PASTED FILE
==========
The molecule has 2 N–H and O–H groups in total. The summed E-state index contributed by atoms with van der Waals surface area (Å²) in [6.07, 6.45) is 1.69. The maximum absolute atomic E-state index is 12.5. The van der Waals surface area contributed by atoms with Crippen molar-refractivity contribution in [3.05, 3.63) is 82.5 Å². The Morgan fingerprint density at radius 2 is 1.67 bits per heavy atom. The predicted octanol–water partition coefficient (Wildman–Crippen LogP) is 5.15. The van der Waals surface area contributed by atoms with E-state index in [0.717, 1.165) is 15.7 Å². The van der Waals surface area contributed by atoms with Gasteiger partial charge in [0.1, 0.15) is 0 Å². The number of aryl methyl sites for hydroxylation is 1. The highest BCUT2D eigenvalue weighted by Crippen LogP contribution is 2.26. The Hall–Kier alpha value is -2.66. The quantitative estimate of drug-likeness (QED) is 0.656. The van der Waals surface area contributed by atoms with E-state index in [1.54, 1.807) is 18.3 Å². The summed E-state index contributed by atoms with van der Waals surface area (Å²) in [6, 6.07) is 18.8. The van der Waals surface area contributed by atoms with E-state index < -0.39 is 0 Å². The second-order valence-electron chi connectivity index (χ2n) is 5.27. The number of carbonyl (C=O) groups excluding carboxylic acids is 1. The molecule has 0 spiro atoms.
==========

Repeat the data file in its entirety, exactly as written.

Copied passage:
The molecule has 2 N–H and O–H groups in total. The summed E-state index contributed by atoms with van der Waals surface area (Å²) in [6.07, 6.45) is 1.69. The maximum absolute atomic E-state index is 12.5. The van der Waals surface area contributed by atoms with Crippen molar-refractivity contribution in [3.05, 3.63) is 82.5 Å². The Morgan fingerprint density at radius 2 is 1.67 bits per heavy atom. The predicted octanol–water partition coefficient (Wildman–Crippen LogP) is 5.15. The van der Waals surface area contributed by atoms with E-state index in [0.717, 1.165) is 15.7 Å². The van der Waals surface area contributed by atoms with Gasteiger partial charge in [0.1, 0.15) is 0 Å². The number of aryl methyl sites for hydroxylation is 1. The highest BCUT2D eigenvalue weighted by Crippen LogP contribution is 2.26. The Hall–Kier alpha value is -2.66. The quantitative estimate of drug-likeness (QED) is 0.656. The van der Waals surface area contributed by atoms with E-state index in [1.54, 1.807) is 18.3 Å². The summed E-state index contributed by atoms with van der Waals surface area (Å²) in [6, 6.07) is 18.8. The van der Waals surface area contributed by atoms with E-state index < -0.39 is 0 Å². The second-order valence-electron chi connectivity index (χ2n) is 5.27. The number of carbonyl (C=O) groups excluding carboxylic acids is 1. The molecule has 0 spiro atoms.